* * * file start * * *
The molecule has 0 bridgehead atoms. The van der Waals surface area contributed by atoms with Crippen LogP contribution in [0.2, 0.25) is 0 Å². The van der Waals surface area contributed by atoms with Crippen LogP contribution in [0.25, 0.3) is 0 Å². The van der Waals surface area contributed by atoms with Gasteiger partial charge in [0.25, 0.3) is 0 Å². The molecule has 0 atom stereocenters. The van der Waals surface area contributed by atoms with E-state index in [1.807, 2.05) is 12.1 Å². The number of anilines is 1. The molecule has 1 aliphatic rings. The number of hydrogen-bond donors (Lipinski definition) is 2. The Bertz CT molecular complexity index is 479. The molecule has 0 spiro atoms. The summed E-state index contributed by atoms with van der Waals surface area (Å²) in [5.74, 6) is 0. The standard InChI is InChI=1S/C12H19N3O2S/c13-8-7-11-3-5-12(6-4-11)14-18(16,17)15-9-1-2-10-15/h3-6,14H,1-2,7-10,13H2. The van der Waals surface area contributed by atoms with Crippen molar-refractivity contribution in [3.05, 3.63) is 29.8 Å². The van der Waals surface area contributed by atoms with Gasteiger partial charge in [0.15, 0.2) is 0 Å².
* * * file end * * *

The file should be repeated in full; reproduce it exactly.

The molecule has 0 bridgehead atoms. The van der Waals surface area contributed by atoms with Crippen LogP contribution in [0.2, 0.25) is 0 Å². The van der Waals surface area contributed by atoms with Crippen LogP contribution in [0.25, 0.3) is 0 Å². The van der Waals surface area contributed by atoms with Gasteiger partial charge in [0.25, 0.3) is 0 Å². The molecule has 0 atom stereocenters. The van der Waals surface area contributed by atoms with E-state index in [1.807, 2.05) is 12.1 Å². The number of anilines is 1. The molecule has 1 aliphatic rings. The number of hydrogen-bond donors (Lipinski definition) is 2. The Bertz CT molecular complexity index is 479. The molecule has 0 spiro atoms. The summed E-state index contributed by atoms with van der Waals surface area (Å²) in [5.74, 6) is 0. The standard InChI is InChI=1S/C12H19N3O2S/c13-8-7-11-3-5-12(6-4-11)14-18(16,17)15-9-1-2-10-15/h3-6,14H,1-2,7-10,13H2. The van der Waals surface area contributed by atoms with Crippen molar-refractivity contribution in [3.05, 3.63) is 29.8 Å². The van der Waals surface area contributed by atoms with Gasteiger partial charge in [0.15, 0.2) is 0 Å².